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Audi A4 Coil and Spark Plug Replacement
 
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Pelican Technical Article:

Audi A4 Coil and Spark Plug Replacement

Steve Vernon

Time:

2 hours2 hrs

Tab:

$20 to $250

Talent:

**

Tools:

5/16th-inch spark plug thin wall socket and extensions, Philips head screwdriver

Applicable Models:

Audi A4 1.8 T (2002-08)

Parts Required:

Spark plugs, coils

Hot Tip:

Work on a cold engine

Performance Gain:

Better mileage

Complementary Modification:

New air filter

Replacing the spark plugs on your Audi A4 is recommended routine maintenance. Audi recommends replacing the spark plugs on A4 models every 40,000 miles or five years. With all the major engine design changes over the years, spark plugs can now last up to three times as long as they did in years past. I suggest replacing your spark plugs every three years regardless of mileage. If the last time they were serviced is unknown, replace them right away. I do NOT recommend putting anti seize on the plugs.

Changing spark plugs is one of those time-honored maintenance tasks that any self-respecting car enthusiast should do themselves. It's usually easy to do and it gives you a chance to feel like a real gear head without having to get all that dirty or spend hours writhing around on the floor of your garage.

Granted, some of today's cars are packaged so tightly that it can be very difficult to reach the plugs. In the case of the 1.8T engine, however, it's quite easy to change the spark plugs. That's a good thing, because turbocharged engines tend to be harder on spark plugs, particularly when increasing the boost and/or tinkering with air-fuel ratios after performance upgrades. In addition, if your turbocharged engine isn't running quite right, it is quick and relatively inexpensive to eliminate the spark plugs as a potential source of the problem through a plug change.

The 1.8T has a coil-on-plug ignition system. All this means for the home mechanic is that the coil must be removed in order to access the spark plugs, rather than a cable running between the coil, or the distributor, and the spark plugs. Removing the coils and/or the spark plugs is necessary for some other projects, such as replacing the valve cover gasket.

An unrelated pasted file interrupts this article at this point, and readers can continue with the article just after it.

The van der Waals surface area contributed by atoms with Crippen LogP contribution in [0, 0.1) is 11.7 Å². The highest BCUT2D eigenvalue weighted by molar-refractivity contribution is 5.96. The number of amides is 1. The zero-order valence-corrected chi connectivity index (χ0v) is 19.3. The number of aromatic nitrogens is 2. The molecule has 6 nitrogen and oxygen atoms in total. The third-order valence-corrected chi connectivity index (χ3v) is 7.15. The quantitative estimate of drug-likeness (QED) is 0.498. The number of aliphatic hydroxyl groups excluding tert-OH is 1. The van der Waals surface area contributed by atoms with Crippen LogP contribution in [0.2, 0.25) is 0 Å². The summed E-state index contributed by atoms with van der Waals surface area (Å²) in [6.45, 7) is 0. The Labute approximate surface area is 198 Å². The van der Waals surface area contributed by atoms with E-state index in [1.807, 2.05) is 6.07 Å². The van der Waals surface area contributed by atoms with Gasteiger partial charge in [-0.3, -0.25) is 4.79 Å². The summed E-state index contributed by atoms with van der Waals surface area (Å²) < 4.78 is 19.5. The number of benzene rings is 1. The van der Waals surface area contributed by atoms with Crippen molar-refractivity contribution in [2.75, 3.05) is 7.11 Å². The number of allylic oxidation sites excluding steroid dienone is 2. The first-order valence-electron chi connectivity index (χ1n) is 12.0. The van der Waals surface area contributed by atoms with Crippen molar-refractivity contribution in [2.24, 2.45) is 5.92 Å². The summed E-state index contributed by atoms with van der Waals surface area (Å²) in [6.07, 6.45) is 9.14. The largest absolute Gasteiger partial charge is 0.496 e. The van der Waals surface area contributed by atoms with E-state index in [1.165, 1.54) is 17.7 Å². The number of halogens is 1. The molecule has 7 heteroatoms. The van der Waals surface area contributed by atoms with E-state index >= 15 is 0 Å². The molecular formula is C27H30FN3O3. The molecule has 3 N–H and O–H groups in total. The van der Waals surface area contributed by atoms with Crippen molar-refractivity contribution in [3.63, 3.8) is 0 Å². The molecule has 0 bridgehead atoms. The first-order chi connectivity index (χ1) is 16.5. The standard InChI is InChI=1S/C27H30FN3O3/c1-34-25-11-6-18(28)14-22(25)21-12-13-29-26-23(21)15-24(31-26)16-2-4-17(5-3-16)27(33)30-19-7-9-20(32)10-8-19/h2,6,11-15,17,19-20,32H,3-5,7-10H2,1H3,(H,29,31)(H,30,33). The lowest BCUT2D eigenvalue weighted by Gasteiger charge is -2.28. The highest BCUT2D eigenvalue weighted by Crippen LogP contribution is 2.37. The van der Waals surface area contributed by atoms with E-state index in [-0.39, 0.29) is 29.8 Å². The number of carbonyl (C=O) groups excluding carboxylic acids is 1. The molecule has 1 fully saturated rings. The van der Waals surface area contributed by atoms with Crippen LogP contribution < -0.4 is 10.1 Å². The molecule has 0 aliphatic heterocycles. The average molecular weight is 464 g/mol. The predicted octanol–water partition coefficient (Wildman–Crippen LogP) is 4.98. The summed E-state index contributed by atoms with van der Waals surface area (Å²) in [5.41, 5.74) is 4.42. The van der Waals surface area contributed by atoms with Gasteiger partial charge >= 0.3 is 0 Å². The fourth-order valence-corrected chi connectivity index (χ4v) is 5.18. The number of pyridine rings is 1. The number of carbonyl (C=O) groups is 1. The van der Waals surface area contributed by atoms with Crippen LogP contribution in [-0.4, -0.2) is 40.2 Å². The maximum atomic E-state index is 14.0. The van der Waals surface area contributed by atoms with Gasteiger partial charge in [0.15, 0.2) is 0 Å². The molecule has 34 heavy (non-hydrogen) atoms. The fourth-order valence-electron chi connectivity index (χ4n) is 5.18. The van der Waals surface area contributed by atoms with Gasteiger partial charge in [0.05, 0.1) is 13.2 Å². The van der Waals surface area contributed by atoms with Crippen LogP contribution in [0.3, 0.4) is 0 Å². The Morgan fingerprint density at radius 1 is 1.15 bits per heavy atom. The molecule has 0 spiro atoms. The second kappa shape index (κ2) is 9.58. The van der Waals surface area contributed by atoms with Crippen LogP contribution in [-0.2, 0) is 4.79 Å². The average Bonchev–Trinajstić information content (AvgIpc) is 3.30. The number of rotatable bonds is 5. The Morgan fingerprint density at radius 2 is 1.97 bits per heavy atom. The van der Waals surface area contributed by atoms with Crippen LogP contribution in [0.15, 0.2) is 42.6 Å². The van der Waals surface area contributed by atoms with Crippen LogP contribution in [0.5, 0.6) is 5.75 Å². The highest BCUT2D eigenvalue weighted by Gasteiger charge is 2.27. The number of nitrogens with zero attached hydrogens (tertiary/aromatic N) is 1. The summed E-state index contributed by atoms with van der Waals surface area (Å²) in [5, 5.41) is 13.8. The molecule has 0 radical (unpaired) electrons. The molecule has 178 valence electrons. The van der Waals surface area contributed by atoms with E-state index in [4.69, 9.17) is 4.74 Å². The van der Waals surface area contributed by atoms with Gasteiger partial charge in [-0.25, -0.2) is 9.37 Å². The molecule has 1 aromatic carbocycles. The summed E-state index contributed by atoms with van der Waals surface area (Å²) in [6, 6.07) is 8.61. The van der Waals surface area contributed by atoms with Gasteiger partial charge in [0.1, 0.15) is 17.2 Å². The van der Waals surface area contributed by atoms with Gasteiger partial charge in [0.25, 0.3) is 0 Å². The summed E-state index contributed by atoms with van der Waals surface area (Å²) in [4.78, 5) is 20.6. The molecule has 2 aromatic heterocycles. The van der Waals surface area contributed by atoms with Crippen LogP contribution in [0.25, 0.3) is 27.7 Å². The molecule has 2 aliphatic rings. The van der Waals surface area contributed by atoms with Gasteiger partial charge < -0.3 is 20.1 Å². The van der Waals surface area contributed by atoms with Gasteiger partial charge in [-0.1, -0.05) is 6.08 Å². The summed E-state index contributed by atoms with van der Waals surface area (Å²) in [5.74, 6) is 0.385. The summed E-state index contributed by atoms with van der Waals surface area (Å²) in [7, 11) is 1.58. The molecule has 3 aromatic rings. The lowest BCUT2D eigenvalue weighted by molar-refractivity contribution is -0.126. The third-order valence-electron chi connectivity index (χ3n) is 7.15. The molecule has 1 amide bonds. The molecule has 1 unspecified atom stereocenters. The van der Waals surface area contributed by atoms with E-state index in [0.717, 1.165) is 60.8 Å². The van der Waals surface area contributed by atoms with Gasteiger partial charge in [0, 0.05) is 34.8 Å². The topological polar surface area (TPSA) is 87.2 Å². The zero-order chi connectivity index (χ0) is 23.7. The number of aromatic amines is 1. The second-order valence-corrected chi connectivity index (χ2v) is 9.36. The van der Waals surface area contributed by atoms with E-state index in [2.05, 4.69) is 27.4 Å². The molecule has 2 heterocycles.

One other thing you may want to consider is putting a small amount of dielectric grease on the ends of the coil pack where it attaches to the spark plug. Dielectric grease helps to keep the rubber boots from drying up and cracking. When the rubber boots crack, they can leak voltage out.

It is a very good idea to change the plugs when the engine is cold. If the engine is hot or warm the threads in the head are much more susceptible to damage from stripping or cross threading.

Begin by disconnecting the ground on the battery. Please see our article on battery maintenance and replacement.

The spark plugs and coils for the A4 are all located on the top of the engine under the engine cover.
Figure 1

The spark plugs and coils for the A4 are all located on the top of the engine under the engine cover. Remove the engine cover by turning the 3 plastic screws (red arrows) 90 degrees with a Philips head screwdriver.

With the plate out of the way you can see the coils (red arrows).
Figure 2

With the plate out of the way you can see the coils (red arrows).

Remove the wiring harness from the coils.
Figure 3

Remove the wiring harness from the coils. Lift back on the small tab at the top of the connection (red arrow) and slide the harness off the coil (yellow arrow). Take care as the connections can become brittle over time.

Next, pull the coils straight up and out of the valve cover (red arrow) while giving a slight twist.
Figure 4

Next, pull the coils straight up and out of the valve cover (red arrow) while giving a slight twist. They will just "pop" out. They make a special tool to pull the coils but just take your time and they will come right out. Do not wedge a screwdriver or pry bar under them as it will break off the plastic ridge along the bottom of the coil.

Inspect each coil for any damage (red arrow).
Figure 5

Inspect each coil for any damage (red arrow).

Number the coils when you remove them.
Figure 6

Number the coils when you remove them. If you find anything "funky" with the plugs you want to be able to start trouble shooting with the right coil for the corresponding plug.

Use your 5/8th-inch thin walled spark plug socket along with a long extension and remove the plugs.
Figure 7

Use your 5/8th-inch thin walled spark plug socket along with a long extension and remove the plugs.

Examine the plugs for any issues with the motor.
Figure 8

Examine the plugs for any issues with the motor. Note: when reinstalling the plugs it is always best to hand thread the plugs until you are sure they are properly seated. Installation is the reverse of removal.













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